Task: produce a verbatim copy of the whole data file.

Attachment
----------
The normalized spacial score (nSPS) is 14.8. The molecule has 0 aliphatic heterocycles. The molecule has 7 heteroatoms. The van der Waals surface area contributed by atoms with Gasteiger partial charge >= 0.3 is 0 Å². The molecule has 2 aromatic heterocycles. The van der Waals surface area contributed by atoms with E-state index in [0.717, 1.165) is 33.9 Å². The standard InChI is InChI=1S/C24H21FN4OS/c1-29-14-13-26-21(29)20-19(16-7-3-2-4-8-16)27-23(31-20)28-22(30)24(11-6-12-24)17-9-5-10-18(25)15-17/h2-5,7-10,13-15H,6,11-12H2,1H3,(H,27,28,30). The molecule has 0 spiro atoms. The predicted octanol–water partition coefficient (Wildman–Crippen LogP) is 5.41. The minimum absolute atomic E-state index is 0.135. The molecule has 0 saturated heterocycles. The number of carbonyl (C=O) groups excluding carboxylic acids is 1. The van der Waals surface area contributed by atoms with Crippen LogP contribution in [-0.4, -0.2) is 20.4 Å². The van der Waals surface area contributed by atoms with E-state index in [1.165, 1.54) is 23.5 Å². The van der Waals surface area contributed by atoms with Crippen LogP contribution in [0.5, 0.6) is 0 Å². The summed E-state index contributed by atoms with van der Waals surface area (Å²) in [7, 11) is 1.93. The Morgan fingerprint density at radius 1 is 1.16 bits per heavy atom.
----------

The normalized spacial score (nSPS) is 14.8. The molecule has 0 aliphatic heterocycles. The molecule has 7 heteroatoms. The van der Waals surface area contributed by atoms with Gasteiger partial charge >= 0.3 is 0 Å². The molecule has 2 aromatic heterocycles. The van der Waals surface area contributed by atoms with E-state index in [0.717, 1.165) is 33.9 Å². The standard InChI is InChI=1S/C24H21FN4OS/c1-29-14-13-26-21(29)20-19(16-7-3-2-4-8-16)27-23(31-20)28-22(30)24(11-6-12-24)17-9-5-10-18(25)15-17/h2-5,7-10,13-15H,6,11-12H2,1H3,(H,27,28,30). The molecule has 0 spiro atoms. The predicted octanol–water partition coefficient (Wildman–Crippen LogP) is 5.41. The minimum absolute atomic E-state index is 0.135. The molecule has 0 saturated heterocycles. The number of carbonyl (C=O) groups excluding carboxylic acids is 1. The van der Waals surface area contributed by atoms with Crippen LogP contribution in [-0.4, -0.2) is 20.4 Å². The van der Waals surface area contributed by atoms with E-state index in [1.165, 1.54) is 23.5 Å². The van der Waals surface area contributed by atoms with Crippen LogP contribution in [0.5, 0.6) is 0 Å². The summed E-state index contributed by atoms with van der Waals surface area (Å²) in [7, 11) is 1.93. The Morgan fingerprint density at radius 1 is 1.16 bits per heavy atom.